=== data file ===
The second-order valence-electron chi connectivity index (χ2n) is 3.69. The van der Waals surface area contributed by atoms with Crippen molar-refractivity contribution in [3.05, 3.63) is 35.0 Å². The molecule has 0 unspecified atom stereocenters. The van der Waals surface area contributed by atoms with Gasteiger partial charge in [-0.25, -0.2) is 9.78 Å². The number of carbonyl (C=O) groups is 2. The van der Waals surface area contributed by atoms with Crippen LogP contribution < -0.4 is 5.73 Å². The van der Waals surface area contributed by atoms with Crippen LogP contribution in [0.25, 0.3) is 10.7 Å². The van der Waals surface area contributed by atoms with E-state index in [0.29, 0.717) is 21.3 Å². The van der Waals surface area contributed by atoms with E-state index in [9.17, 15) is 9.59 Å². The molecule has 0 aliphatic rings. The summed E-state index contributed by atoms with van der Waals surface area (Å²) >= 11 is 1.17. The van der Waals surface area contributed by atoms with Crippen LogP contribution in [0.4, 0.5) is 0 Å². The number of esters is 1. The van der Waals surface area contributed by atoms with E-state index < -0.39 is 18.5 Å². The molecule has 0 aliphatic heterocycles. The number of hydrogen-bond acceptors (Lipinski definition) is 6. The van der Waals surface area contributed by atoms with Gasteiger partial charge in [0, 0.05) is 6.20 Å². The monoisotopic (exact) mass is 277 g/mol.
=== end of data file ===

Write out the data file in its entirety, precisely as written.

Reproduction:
The second-order valence-electron chi connectivity index (χ2n) is 3.69. The van der Waals surface area contributed by atoms with Crippen molar-refractivity contribution in [3.05, 3.63) is 35.0 Å². The molecule has 0 unspecified atom stereocenters. The van der Waals surface area contributed by atoms with Gasteiger partial charge in [-0.25, -0.2) is 9.78 Å². The number of carbonyl (C=O) groups is 2. The van der Waals surface area contributed by atoms with Crippen LogP contribution < -0.4 is 5.73 Å². The van der Waals surface area contributed by atoms with Crippen LogP contribution in [0.25, 0.3) is 10.7 Å². The van der Waals surface area contributed by atoms with E-state index in [0.29, 0.717) is 21.3 Å². The van der Waals surface area contributed by atoms with E-state index in [9.17, 15) is 9.59 Å². The molecule has 0 aliphatic rings. The summed E-state index contributed by atoms with van der Waals surface area (Å²) >= 11 is 1.17. The van der Waals surface area contributed by atoms with Crippen LogP contribution in [0.4, 0.5) is 0 Å². The number of esters is 1. The van der Waals surface area contributed by atoms with E-state index < -0.39 is 18.5 Å². The molecule has 0 aliphatic heterocycles. The number of hydrogen-bond acceptors (Lipinski definition) is 6. The van der Waals surface area contributed by atoms with Gasteiger partial charge in [0, 0.05) is 6.20 Å². The monoisotopic (exact) mass is 277 g/mol.